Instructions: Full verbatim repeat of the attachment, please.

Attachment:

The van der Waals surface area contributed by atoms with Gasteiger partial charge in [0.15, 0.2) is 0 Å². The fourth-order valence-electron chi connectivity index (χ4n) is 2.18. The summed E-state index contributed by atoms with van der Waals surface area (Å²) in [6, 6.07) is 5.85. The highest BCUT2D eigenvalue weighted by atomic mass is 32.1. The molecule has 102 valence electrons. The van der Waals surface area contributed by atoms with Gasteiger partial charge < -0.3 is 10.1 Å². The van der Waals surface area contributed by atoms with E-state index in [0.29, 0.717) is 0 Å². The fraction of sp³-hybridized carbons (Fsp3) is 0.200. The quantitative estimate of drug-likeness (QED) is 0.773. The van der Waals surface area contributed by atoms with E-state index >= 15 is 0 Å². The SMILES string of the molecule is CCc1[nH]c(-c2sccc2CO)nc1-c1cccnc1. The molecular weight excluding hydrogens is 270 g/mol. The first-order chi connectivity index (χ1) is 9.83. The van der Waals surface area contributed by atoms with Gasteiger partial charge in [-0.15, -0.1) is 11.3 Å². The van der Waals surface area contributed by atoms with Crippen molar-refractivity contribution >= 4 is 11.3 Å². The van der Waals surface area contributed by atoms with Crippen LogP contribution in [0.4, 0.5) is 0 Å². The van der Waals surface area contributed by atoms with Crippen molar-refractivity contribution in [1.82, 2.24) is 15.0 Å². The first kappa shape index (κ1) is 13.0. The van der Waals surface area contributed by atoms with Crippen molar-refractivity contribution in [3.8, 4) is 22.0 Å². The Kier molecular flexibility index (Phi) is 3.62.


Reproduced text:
The van der Waals surface area contributed by atoms with Gasteiger partial charge in [0.15, 0.2) is 0 Å². The fourth-order valence-electron chi connectivity index (χ4n) is 2.18. The summed E-state index contributed by atoms with van der Waals surface area (Å²) in [6, 6.07) is 5.85. The highest BCUT2D eigenvalue weighted by atomic mass is 32.1. The molecule has 102 valence electrons. The van der Waals surface area contributed by atoms with Gasteiger partial charge < -0.3 is 10.1 Å². The van der Waals surface area contributed by atoms with E-state index in [0.29, 0.717) is 0 Å². The fraction of sp³-hybridized carbons (Fsp3) is 0.200. The quantitative estimate of drug-likeness (QED) is 0.773. The van der Waals surface area contributed by atoms with E-state index >= 15 is 0 Å². The SMILES string of the molecule is CCc1[nH]c(-c2sccc2CO)nc1-c1cccnc1. The molecular weight excluding hydrogens is 270 g/mol. The first-order chi connectivity index (χ1) is 9.83. The van der Waals surface area contributed by atoms with Gasteiger partial charge in [-0.15, -0.1) is 11.3 Å². The van der Waals surface area contributed by atoms with Crippen molar-refractivity contribution >= 4 is 11.3 Å². The van der Waals surface area contributed by atoms with Crippen LogP contribution in [0.4, 0.5) is 0 Å². The van der Waals surface area contributed by atoms with Crippen molar-refractivity contribution in [1.82, 2.24) is 15.0 Å². The first kappa shape index (κ1) is 13.0. The van der Waals surface area contributed by atoms with Crippen molar-refractivity contribution in [3.8, 4) is 22.0 Å². The Kier molecular flexibility index (Phi) is 3.62.